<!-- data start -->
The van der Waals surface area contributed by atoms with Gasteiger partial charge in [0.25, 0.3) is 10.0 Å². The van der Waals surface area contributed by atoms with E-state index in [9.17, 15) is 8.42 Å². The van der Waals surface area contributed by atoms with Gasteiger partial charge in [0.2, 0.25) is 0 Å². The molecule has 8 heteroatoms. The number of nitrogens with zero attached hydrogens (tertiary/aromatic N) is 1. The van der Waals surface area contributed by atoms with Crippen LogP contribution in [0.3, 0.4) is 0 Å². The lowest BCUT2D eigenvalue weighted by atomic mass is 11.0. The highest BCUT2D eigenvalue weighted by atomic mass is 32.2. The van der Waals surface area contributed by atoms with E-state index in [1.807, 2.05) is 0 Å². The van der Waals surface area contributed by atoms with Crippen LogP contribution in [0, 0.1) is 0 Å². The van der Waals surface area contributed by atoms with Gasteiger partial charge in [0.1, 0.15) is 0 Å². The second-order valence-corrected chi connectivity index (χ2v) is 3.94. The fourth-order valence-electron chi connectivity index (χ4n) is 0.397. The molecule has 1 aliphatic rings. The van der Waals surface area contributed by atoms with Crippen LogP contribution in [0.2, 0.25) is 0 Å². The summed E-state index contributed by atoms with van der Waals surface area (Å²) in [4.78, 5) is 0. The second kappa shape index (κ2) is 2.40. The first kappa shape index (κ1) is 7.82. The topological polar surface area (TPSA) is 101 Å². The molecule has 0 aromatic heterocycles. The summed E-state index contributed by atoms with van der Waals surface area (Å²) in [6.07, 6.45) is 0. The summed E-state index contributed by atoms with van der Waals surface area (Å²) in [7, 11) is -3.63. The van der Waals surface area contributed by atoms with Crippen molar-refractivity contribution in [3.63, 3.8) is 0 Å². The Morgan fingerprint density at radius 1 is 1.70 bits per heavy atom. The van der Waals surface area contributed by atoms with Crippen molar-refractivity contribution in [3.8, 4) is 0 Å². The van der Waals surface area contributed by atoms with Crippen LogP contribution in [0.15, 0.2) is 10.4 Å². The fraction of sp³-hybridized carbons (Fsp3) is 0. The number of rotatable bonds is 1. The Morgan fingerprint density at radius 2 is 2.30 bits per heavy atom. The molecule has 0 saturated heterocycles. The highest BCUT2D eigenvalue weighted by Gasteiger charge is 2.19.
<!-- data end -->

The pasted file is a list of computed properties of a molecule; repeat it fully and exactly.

The van der Waals surface area contributed by atoms with Gasteiger partial charge in [0.25, 0.3) is 10.0 Å². The van der Waals surface area contributed by atoms with E-state index in [9.17, 15) is 8.42 Å². The van der Waals surface area contributed by atoms with Gasteiger partial charge in [0.2, 0.25) is 0 Å². The molecule has 8 heteroatoms. The number of nitrogens with zero attached hydrogens (tertiary/aromatic N) is 1. The van der Waals surface area contributed by atoms with Crippen LogP contribution in [0.3, 0.4) is 0 Å². The lowest BCUT2D eigenvalue weighted by atomic mass is 11.0. The highest BCUT2D eigenvalue weighted by atomic mass is 32.2. The van der Waals surface area contributed by atoms with E-state index in [1.807, 2.05) is 0 Å². The van der Waals surface area contributed by atoms with Crippen LogP contribution in [0, 0.1) is 0 Å². The van der Waals surface area contributed by atoms with Gasteiger partial charge in [0.1, 0.15) is 0 Å². The second-order valence-corrected chi connectivity index (χ2v) is 3.94. The fourth-order valence-electron chi connectivity index (χ4n) is 0.397. The molecule has 1 aliphatic rings. The van der Waals surface area contributed by atoms with Crippen LogP contribution in [0.2, 0.25) is 0 Å². The summed E-state index contributed by atoms with van der Waals surface area (Å²) in [4.78, 5) is 0. The second kappa shape index (κ2) is 2.40. The first kappa shape index (κ1) is 7.82. The topological polar surface area (TPSA) is 101 Å². The molecule has 0 aromatic heterocycles. The summed E-state index contributed by atoms with van der Waals surface area (Å²) in [6.07, 6.45) is 0. The summed E-state index contributed by atoms with van der Waals surface area (Å²) in [7, 11) is -3.63. The van der Waals surface area contributed by atoms with Crippen molar-refractivity contribution in [3.63, 3.8) is 0 Å². The Morgan fingerprint density at radius 1 is 1.70 bits per heavy atom. The van der Waals surface area contributed by atoms with Crippen molar-refractivity contribution in [3.8, 4) is 0 Å². The van der Waals surface area contributed by atoms with Crippen LogP contribution in [0.15, 0.2) is 10.4 Å². The fraction of sp³-hybridized carbons (Fsp3) is 0. The number of rotatable bonds is 1. The Morgan fingerprint density at radius 2 is 2.30 bits per heavy atom. The molecule has 0 saturated heterocycles. The highest BCUT2D eigenvalue weighted by Gasteiger charge is 2.19.